Advocacy Groups Want to Know When and How Police Use Tasers
The American Civil Liberties Union of Connecticut is calling for statewide regulations and clear policies on how the police use Tasers.
This comes after several people have died in recent years after the police hit them with tasers; the ACLU counted 14 since 2005. The most recent case happened last weekend: East Hartford police subdued a 22-year man with a stun gun, and he later died.
There have been others, said David McGuire, staff attorney with the ACLU in Connecticut. "One person in Middletown, for example, was tased 34 times and ultimately died," McGuire said. "People were handcuffed and tased, people were in the back of a squad car and tased and later passed away, so there are circumstances where these deaths could have been prevented."
During a press conference on Tuesday, McGuire was asked to identify the East Hartford Police Department's taser policy. He said that is the heart of the problem: it's not clear when the police will use a taser. In New Jersey for example, the police can only use a taser to prevent death or serious injuries to the person in question and other people, and to prevent the escape of a violent offender.
McGuire said tasers are different from pepper spray or batons in that people can actually be killed. Lt. J Paul Vance, public information officer for the Connecticut State Police, disagreed. "You've got to look at the whole big picture," Vance said. "There have been times when people being restrained physically in other parts of the country, but have died in the hands of law enforcement, because of complications."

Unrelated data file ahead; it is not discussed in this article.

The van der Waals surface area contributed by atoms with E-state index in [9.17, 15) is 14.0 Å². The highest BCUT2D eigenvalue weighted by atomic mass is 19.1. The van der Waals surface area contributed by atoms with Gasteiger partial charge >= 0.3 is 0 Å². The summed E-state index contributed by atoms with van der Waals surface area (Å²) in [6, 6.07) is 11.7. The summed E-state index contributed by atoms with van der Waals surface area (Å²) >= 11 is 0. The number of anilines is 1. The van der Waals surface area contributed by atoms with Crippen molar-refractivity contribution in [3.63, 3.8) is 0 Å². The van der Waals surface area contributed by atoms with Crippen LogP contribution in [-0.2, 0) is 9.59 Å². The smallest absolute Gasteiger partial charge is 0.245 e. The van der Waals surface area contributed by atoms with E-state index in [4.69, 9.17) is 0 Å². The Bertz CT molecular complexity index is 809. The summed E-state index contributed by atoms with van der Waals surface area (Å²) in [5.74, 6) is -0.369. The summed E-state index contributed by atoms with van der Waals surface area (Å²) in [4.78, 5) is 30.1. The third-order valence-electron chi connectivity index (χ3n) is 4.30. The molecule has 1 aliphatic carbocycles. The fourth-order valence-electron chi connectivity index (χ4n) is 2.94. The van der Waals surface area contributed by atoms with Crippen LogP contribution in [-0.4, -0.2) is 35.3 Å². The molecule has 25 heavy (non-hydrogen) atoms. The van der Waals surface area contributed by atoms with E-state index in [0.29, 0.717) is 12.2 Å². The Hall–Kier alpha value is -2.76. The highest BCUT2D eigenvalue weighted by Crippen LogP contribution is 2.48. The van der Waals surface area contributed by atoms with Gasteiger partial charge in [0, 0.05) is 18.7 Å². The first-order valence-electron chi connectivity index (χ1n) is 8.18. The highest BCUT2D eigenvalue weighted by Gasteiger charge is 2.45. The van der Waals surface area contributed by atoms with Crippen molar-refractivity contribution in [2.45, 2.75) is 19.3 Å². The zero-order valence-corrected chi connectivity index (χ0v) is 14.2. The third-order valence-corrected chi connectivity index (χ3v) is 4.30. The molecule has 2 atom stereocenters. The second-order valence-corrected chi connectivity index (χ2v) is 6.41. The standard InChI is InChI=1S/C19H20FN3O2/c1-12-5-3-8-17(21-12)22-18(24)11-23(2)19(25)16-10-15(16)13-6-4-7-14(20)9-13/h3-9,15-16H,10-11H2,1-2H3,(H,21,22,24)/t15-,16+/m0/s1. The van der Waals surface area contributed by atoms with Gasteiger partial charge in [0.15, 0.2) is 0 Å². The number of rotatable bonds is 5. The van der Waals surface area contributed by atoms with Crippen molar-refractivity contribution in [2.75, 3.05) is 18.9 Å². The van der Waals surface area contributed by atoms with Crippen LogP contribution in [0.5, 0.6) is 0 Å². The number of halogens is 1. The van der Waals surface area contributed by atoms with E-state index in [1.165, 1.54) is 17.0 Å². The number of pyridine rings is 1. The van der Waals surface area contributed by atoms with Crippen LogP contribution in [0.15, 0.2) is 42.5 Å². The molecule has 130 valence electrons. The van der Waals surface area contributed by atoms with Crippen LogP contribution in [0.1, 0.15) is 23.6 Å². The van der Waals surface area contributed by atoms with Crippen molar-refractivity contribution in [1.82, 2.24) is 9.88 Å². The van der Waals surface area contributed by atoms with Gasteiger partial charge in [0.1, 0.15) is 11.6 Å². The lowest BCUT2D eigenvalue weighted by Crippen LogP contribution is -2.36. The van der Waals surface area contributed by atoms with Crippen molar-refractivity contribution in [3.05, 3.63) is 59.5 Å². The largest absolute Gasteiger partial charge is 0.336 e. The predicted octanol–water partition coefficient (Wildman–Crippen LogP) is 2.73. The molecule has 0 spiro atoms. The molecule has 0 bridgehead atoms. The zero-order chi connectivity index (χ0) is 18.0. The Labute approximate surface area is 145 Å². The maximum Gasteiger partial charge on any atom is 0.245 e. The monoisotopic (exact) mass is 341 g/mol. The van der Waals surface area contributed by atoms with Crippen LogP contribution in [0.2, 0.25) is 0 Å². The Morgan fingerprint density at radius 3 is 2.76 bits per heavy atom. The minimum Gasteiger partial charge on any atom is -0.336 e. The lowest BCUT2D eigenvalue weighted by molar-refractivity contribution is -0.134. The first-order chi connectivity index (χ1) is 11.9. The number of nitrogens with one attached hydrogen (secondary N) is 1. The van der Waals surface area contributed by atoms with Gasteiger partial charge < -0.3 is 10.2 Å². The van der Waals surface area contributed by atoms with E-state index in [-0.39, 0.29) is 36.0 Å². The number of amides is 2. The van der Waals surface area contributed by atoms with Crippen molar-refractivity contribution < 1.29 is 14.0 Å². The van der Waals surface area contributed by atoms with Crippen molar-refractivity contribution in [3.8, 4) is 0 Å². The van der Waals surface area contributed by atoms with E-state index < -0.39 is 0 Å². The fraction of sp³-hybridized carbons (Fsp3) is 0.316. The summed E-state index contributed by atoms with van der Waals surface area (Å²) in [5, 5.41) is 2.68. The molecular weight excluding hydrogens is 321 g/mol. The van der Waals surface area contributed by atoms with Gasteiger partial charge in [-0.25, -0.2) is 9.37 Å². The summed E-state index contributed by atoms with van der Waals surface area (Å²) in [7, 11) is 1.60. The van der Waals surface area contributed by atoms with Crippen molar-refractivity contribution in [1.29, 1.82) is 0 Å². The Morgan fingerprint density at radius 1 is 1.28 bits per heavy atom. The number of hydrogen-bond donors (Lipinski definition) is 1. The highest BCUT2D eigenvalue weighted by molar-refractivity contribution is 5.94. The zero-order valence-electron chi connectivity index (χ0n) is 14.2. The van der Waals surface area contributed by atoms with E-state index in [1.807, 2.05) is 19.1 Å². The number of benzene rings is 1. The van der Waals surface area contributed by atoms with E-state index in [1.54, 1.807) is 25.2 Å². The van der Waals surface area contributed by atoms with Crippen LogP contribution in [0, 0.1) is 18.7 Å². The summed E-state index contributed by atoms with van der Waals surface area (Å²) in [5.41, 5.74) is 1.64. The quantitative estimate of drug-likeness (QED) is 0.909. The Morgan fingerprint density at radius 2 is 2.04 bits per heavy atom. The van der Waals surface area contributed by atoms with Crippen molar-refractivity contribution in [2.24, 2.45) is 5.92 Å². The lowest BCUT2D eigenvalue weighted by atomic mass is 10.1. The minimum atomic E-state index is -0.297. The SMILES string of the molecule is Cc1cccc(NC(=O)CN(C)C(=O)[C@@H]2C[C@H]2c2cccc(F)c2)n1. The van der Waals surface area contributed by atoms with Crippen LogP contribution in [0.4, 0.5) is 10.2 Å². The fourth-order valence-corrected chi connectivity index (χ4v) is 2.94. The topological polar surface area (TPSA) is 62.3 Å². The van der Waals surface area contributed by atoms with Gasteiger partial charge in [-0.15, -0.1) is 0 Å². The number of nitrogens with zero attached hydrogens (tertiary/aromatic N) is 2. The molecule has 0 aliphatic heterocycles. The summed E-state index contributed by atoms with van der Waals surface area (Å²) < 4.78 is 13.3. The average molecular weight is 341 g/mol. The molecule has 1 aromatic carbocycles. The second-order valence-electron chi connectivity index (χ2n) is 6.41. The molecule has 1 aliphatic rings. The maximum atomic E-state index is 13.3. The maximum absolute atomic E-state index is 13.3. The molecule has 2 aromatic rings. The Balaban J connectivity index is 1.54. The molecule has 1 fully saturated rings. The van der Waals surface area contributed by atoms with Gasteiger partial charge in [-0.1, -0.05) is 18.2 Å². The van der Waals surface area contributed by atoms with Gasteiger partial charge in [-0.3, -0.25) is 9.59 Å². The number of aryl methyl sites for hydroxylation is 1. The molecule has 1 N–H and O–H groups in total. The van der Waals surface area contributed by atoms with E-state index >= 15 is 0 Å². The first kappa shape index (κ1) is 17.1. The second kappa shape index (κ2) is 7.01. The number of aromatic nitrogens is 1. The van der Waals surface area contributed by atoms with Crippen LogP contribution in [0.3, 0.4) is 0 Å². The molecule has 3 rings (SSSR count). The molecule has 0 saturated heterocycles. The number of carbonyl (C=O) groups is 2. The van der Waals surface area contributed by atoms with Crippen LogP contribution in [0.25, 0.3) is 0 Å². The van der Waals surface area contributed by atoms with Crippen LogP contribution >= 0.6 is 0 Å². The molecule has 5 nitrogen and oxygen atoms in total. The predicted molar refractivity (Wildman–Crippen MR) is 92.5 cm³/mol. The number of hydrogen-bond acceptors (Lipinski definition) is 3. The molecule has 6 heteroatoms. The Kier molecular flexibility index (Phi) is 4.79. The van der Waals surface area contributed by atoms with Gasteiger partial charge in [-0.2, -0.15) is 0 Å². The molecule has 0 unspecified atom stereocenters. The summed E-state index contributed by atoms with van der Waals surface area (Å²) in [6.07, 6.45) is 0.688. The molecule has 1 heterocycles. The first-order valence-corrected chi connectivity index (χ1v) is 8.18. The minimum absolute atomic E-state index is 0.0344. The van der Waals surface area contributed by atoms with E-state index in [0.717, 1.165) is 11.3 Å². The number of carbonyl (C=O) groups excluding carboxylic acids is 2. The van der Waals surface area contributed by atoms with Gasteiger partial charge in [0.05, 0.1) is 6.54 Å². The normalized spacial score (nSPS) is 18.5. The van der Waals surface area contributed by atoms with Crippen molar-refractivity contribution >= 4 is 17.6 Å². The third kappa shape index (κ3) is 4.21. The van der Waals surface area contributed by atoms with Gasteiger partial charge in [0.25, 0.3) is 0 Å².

Vance said officers are trained to use just the amount of force that is necessary. He emphasized that every time an officer uses force, it's thoroughly examined afterwards, then independently reviewed by the state's attorney's office.
David McGuire of the ACLU noted the state police has not had public incidents of taser misuse, which is good. In recent years, some people have sued local police over the use of tasers, the most recent being a case this January, when a man from Hamden sued the local police after he was allegedly hit with a taser during an epileptic seizure.
If police officers already report the cases when they had to use a taser, then making that information public shouldn't be too hard, said McGuire.
The Connecticut ACLU has pushed for legislation calling for more reporting and training for taser use in the past, most recently last year, but those bills didn't pass. It's not just the ACLU either, McGuire said, he referred to guidelines from the Police Executive Research Forum and the Department of Justice recommending comprehensive taser training, and periodic analyses of taser use and trends, among other things.
McGuire pointed to Illinois as one example of what to do. That state recently enacted a law saying the police needs to be trained in the use of tasers. The officers are also subject to random inspections to make sure the training actually happens. The law went into effect this January.